- Gwen Diaz
122 - David’s Last Words
May 2 - Nº 122 1 Kings 2
Just before he died, David gave Solomon some advice: “Be strong and brave. Always obey God’s commandments and follow His instructions that are written in the Laws of Moses. If you remain faithful, then you and your descendants will prosper and continue to reign.” David had learned that success was not determined by the size of an army or the strength of its weapons. Success was determined by obedience to God. David then asked Solomon to take care of some unfinished business for him. First, he advised him to get rid of Joab who had murdered both Abner and Amasa, two of David’s army commanders (see #106 - April 16 and #118 - April 28). David told Solomon, “Don’t let him grow old peacefully.” David also asked Solomon to punish Shimei, who had cursed the king and thrown rocks at him when he was fleeing from Absalom (see 2 Samuel 16:5-8). But he reminded his son to show kindness to the sons of Barzillai who had taken care of him during that same difficult time (see 2 Samuel 17:27-29 and 19:31-40). Then David died. It wasn’t long before Adonijah, who had just received mercy from Solomon (see #121 - May 1), went to Solomon’s mother (Bathsheba) with a request. “You know that all of Israel expected me to be their king,” he explained, “but things changed, and the kingdom now belongs to my brother. I accept this as God’s will, but I have one request. I know King Solomon won’t refuse anything you ask of him, so please inquire if Abishag, King David’s beautiful nurse, can become my wife.” Bathsheba agreed, but when she made the request, Solomon became very angry. “That’s like asking if he can replace me as the king!” he replied. “Abishag was my father’s concubine. This is a trick. For him to marry her would mean that he is taking my father’s place! For this treacherous scheme, I will put him to death.” Solomon gave the order, and Adonijah was killed that day. Solomon also removed Abiathar, the high priest, from his vital position since he had been loyal to Adonijah’s plans instead of God’s. Zadok, who had anointed Solomon as the new king, became the high priest instead. When Joab heard that Solomon had killed Adonijah and Abiathar, he knew that his time was short. So, he fled to the Tabernacle and clung to the altar hoping to be safe. Solomon sent a guard to get him, but he said, “No I will die here.” When Solomon heard this, he responded, “Then do exactly what he asked for. Kill him there!” So, Joab died at the altar and was buried near his home. Solomon then sent for Shimei. He instructed him to build a house in Jerusalem. Then he prohibited him from leaving the city for the rest of his life. That way, Solomon’s men could keep an eye on him. Shimei promised to abide by the king’s decree. But three years later, when two of his slaves ran away, Shimei saddled his donkey and went after them. When Solomon was informed that Shimei had left the city, he summoned him. It was time for Shimei to pay for all the wrong things he had done to King David. He, too, was put to death. Solomon proved to be a powerful young ruler.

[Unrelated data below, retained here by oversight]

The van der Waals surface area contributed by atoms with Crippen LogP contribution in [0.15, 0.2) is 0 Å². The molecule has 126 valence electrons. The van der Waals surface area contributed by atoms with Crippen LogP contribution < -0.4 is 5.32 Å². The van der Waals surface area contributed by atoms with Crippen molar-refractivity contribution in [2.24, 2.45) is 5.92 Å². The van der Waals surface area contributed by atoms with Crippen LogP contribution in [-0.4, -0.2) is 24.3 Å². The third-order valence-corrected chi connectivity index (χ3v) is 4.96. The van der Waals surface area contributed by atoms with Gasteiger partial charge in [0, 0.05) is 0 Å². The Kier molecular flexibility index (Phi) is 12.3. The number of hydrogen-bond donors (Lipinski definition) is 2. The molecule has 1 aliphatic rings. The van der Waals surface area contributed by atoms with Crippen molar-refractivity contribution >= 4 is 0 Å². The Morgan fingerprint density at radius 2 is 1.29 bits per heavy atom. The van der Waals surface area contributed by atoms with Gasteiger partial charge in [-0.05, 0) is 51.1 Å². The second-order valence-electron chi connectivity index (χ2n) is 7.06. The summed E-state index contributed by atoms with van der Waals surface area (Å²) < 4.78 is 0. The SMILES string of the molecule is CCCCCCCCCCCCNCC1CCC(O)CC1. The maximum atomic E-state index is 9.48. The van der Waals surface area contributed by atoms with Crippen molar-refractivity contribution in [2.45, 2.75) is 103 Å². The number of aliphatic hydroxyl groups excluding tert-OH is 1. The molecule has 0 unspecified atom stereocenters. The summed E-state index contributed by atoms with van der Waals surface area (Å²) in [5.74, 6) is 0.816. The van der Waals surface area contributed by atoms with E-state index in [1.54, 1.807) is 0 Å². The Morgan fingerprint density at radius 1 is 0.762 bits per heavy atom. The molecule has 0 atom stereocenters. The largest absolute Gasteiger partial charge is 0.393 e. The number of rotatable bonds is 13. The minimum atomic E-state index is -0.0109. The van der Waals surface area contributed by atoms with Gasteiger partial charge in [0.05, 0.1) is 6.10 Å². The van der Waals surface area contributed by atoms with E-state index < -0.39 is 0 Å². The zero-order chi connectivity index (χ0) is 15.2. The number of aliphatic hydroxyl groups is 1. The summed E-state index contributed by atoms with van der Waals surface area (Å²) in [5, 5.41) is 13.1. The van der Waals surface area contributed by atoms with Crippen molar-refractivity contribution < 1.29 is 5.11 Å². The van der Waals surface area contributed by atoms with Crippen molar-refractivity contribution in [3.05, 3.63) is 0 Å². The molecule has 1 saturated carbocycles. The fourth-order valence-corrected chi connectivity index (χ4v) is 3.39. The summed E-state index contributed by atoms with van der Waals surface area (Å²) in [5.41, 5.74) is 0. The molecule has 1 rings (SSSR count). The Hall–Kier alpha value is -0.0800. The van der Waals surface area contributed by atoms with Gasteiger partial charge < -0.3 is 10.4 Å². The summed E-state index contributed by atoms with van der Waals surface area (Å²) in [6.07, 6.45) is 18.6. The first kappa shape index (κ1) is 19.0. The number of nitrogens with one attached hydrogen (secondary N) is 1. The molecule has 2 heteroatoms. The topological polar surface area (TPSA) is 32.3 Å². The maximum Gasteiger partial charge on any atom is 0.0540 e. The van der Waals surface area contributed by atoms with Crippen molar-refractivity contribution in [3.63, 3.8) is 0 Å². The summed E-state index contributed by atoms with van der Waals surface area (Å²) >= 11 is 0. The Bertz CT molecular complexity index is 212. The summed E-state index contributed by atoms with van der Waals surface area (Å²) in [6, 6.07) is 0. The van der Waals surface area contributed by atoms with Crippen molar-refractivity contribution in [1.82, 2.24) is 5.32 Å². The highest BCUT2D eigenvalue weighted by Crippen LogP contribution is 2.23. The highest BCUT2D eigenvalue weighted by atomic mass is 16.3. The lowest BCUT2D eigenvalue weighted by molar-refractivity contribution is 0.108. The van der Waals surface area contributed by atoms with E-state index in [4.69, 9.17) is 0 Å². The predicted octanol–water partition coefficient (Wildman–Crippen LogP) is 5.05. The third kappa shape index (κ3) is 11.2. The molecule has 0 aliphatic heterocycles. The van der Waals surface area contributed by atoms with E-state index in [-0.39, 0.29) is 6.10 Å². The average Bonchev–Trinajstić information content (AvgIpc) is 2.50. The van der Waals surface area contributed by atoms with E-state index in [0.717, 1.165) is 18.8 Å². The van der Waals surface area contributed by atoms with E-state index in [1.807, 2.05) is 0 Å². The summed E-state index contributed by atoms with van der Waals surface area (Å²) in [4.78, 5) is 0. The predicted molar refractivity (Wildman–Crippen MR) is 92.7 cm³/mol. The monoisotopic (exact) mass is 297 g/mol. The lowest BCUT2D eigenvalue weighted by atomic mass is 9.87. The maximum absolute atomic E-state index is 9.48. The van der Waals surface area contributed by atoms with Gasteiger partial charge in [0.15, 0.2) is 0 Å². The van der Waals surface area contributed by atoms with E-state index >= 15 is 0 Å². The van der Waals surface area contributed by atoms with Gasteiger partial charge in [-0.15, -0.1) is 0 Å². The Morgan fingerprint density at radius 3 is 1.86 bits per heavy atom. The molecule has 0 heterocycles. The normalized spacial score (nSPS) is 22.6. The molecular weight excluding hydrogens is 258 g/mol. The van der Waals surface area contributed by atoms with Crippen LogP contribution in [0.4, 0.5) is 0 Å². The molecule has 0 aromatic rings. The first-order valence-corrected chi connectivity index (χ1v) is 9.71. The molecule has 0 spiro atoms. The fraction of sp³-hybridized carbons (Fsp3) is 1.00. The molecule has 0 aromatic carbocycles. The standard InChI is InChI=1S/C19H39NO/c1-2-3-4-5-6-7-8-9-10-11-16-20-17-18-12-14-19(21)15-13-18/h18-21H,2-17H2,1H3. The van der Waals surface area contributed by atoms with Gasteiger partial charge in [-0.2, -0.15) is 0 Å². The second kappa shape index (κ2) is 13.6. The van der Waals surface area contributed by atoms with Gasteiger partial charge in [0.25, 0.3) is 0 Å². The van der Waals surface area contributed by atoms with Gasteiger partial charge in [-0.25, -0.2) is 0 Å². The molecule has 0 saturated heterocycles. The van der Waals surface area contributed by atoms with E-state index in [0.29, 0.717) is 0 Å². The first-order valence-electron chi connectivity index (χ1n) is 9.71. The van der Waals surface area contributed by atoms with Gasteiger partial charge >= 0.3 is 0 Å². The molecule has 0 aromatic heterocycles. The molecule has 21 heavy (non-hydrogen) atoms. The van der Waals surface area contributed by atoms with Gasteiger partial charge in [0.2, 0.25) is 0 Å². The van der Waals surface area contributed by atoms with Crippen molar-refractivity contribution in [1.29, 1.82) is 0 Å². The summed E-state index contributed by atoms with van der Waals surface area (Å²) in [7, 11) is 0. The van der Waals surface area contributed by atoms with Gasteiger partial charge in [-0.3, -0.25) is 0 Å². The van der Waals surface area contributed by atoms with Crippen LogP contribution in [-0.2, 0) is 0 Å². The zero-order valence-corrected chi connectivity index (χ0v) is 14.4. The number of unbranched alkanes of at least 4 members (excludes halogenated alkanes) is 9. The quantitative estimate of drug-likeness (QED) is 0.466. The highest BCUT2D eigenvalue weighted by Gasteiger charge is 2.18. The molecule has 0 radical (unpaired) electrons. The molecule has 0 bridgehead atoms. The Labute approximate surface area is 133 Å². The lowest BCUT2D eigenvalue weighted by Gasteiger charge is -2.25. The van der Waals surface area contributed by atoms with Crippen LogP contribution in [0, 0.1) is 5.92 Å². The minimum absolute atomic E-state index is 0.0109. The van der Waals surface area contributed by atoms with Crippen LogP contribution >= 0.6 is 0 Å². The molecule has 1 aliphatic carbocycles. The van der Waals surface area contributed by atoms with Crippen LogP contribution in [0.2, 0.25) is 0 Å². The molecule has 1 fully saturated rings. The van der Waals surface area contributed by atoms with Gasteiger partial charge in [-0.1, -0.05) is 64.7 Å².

Because he did not always obey God completely, David left behind a lot of debris for Solomon to clean up. Is the legacy you are creating neat and tidy or is it filled with clutter? The only way to avoid leaving a mess that others have to straighten out is to faithfully follow God’s instructions. David learned this the hard way.
Joshua 1:7-8; Psalm 1:1-3; Psalm 119:9; Matthew 5:16